Financial instruments were utilised many centuries ago to support transatlantic trade for items such as sugar, cotton and most tragically, slaves. Merchants found the trade across the Atlantic, while lucrative, was slow and unreliable. As a solution, they issued credit notes that could travel relatively quickly and safely across the seas in exchange for the 'goods' such as slaves. In addition, plantation owners borrowed money to finance their expansion by using slaves as collateral.
Fast forward a few hundred years and while such practices would be deemed as outrageous, 'modern' forms of slavery still exist in various forms along operational and supply chains.
Some have claimed that slavery was a key element in developing financial markets, such as the evolution of banking practices in both the US and the UK. Others, such as the Lichtenstein Initiative for Finance Against Slavery and Trafficking Others (FAST), will assert that it was the innovations of the financial sector that led to the eventual abolishment of slavery in the 1830s. What can be concluded is that the financial sector has an obligation to help combat modern slavery.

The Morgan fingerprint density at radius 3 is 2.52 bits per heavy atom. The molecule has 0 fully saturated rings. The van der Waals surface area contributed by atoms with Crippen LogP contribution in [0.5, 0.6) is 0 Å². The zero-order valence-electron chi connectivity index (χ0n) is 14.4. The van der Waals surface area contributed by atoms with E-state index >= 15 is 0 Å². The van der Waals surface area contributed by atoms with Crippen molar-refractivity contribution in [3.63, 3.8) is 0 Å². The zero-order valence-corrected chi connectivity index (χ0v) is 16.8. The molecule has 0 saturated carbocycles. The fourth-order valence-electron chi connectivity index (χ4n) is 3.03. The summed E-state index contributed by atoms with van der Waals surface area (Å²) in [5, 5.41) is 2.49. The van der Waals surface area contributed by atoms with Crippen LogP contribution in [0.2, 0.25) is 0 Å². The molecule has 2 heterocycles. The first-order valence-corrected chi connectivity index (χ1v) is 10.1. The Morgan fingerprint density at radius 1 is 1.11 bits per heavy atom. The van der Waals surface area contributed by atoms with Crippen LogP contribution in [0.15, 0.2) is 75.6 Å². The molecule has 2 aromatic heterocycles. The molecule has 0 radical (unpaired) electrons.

Contrary to some market commentary that questions if modern slavery still exists, modern slavery has an estimated worth of US$150 billion each year and occurs in every region of the world according to the International Labour Organization (ILO). The ILO estimated that on any given day in 2016, there were 40.3 million victims of modern slavery globally, of which 71% were women and girls.
Walk Free, a global organisation established by the Minderoo Foundation with a mission to end modern slavery, estimated that there were up to 15,000 victims living in Australia. Figure 1 highlights some of the key findings of research conducted by the ILO and Walk Free.
The drive to tackle modern slavery through investments
The Responsible Investment Association Australasia (RIAA) in its research: From Values to Riches Charting consumer attitudes and demand for responsible investing in Australia, November 2017, surveyed a small group of Australians to ascertain their interests and engagement for social and environmental issues when making decisions on their investments in superannuation and other financial products.
RIAA found that 92% of the respondents expected their superannuation or other investments to be invested responsibly and ethically.
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